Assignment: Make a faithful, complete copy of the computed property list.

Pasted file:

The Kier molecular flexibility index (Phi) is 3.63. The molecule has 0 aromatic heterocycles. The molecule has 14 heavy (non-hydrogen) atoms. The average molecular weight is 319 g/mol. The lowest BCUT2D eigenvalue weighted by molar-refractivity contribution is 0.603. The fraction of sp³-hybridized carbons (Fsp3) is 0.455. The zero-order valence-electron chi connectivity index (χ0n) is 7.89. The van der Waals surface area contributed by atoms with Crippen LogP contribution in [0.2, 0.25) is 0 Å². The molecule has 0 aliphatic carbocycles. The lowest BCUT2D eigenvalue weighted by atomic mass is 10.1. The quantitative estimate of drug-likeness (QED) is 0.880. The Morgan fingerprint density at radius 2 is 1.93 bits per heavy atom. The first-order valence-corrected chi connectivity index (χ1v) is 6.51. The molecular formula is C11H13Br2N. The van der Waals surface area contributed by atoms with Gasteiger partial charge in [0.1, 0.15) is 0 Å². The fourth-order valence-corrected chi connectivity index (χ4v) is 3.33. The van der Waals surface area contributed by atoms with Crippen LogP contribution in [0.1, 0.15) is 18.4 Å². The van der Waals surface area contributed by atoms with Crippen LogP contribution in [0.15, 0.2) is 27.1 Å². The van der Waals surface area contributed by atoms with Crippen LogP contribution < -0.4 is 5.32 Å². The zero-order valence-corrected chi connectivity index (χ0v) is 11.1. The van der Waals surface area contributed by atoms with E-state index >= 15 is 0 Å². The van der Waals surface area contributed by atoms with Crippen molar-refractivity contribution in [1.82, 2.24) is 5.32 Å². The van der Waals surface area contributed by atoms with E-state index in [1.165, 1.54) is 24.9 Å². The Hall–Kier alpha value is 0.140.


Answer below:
The Kier molecular flexibility index (Phi) is 3.63. The molecule has 0 aromatic heterocycles. The molecule has 14 heavy (non-hydrogen) atoms. The average molecular weight is 319 g/mol. The lowest BCUT2D eigenvalue weighted by molar-refractivity contribution is 0.603. The fraction of sp³-hybridized carbons (Fsp3) is 0.455. The zero-order valence-electron chi connectivity index (χ0n) is 7.89. The van der Waals surface area contributed by atoms with Crippen LogP contribution in [0.2, 0.25) is 0 Å². The molecule has 0 aliphatic carbocycles. The lowest BCUT2D eigenvalue weighted by atomic mass is 10.1. The quantitative estimate of drug-likeness (QED) is 0.880. The Morgan fingerprint density at radius 2 is 1.93 bits per heavy atom. The first-order valence-corrected chi connectivity index (χ1v) is 6.51. The molecular formula is C11H13Br2N. The van der Waals surface area contributed by atoms with Gasteiger partial charge in [0.1, 0.15) is 0 Å². The fourth-order valence-corrected chi connectivity index (χ4v) is 3.33. The van der Waals surface area contributed by atoms with Crippen LogP contribution in [0.1, 0.15) is 18.4 Å². The van der Waals surface area contributed by atoms with Crippen LogP contribution in [0.15, 0.2) is 27.1 Å². The van der Waals surface area contributed by atoms with Crippen LogP contribution < -0.4 is 5.32 Å². The zero-order valence-corrected chi connectivity index (χ0v) is 11.1. The van der Waals surface area contributed by atoms with E-state index >= 15 is 0 Å². The van der Waals surface area contributed by atoms with Crippen molar-refractivity contribution in [1.82, 2.24) is 5.32 Å². The van der Waals surface area contributed by atoms with E-state index in [1.165, 1.54) is 24.9 Å². The Hall–Kier alpha value is 0.140.